l-r; Eley Butch, Chief Operating Officer, Governor Bill Lee, Stuart McWhorter, Commissioner of Finance and Administration, and David Thurman, Budget Director, listen to a 2020 budget proposal from the Department of Intellectual and Developmental Disabilities. Tuesday, Nov. 5 at the State Capitol.

By Peter White

NASHVILLE, TN — Tennessee House democrats want to talk with Finance Commissioner Stuart McWhorter and Economic Development Commissioner Bob Rolfe. They want to ask about a $4 million rural community fund that is raising questions on both sides of the aisle on Capitol Hill. 

Former House Speaker Glen Casada asked for the creation of the fund shortly after Bill Lee’s inauguration in early 2019, according to the Tennessean. Lee put $3 million in his budget for the Rural Opportunity Fund (ROF). And in April 2019 Casada slipped in another million for good measure just before Lee’s budget passed unanimously. 

After several of his sexist texts became public last May, Glen Casada resigned as speaker. Cameron Sexton replaced him on August 23, 2019. 

Democrats claim the ROF fund, and its extra $1 million, was earmarked for freshman legislators from rural districts, who were persuaded to vote for Gov. Lee’s signature voucher bill in exchange for financial support for pet projects in their districts.  

If that’s so, they haven’t collected yet. 

On Tuesday Gov. Lee told the Tribune none of legislators’ requests have been funded and none of the $4 million has been spent.

“As of right now that whole process is on hold and there is no definite plan of how we are going to move forward but if that funding is released then it will be done in the way that was outlined originally and that was a vetting process that involved the Department of Economic and Community Development and the Finance and Administration Department,” Lee said.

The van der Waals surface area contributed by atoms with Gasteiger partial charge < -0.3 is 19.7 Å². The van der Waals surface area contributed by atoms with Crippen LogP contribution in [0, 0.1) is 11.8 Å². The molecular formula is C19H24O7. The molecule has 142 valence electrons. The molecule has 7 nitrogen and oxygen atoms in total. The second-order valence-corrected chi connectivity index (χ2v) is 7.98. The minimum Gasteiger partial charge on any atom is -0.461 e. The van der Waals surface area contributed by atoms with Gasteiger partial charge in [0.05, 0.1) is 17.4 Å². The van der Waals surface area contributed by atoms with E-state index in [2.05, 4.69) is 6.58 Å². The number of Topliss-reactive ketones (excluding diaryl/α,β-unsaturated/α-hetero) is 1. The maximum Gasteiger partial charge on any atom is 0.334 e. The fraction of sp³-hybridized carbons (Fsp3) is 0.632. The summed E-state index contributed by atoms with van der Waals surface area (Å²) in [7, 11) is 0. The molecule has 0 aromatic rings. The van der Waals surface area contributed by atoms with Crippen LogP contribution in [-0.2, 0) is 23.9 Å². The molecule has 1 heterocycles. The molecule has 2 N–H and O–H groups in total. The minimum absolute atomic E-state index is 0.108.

“I don’t think anybody was made aware that that grants were structured in that way,” said Democratic Caucus Chair Mike Stewart. “People in the Republican leadership have been quoted saying they didn’t know anything about it,” said Stewart. 

Stewart said there is no other state grant program where the Department of Finance and Administration and the Governor’s office decide who gets the grants and the Dept. of Economic and Community Development simply disburses the funds. 

Sexton, (R-Crossville), said he didn’t know about the little known fund until last July. He said the governor’s office had reached out to him recently and that he is working with Lt Governor Randy McNally and the Lee administration to determine what happened and put in place safeguards for the future. “We are currently gathering additional information on this troubling issue,” Sexton said.  

Lt. Gov. Randy McNally, (R-Oak Ridge), said he didn’t want to see the fund become a pork barrel for pet projects. 

Last week House committee members asked Rep. Martin Daniel, Chairman of the Joint Government Operations Committee, to invite Commissioner McWhorter and Commissioner Bob Rolfe to appear on November 17.  They have questions about the fund they want answered.

McWhorter said on Tuesday he had not been asked to appear before the committee. 

And he didn’t know if he would or not. “I have to understand more of the details,” he said. 

“The statute allows us to issue a subpoena. We will start out with the Governor’s people and then we will go from there,” Stewart said.

“We need to find out if there was a list and if so who had it—who walked around with it. If the answer is ‘yes’, that will tell us a lot,” Stewart said.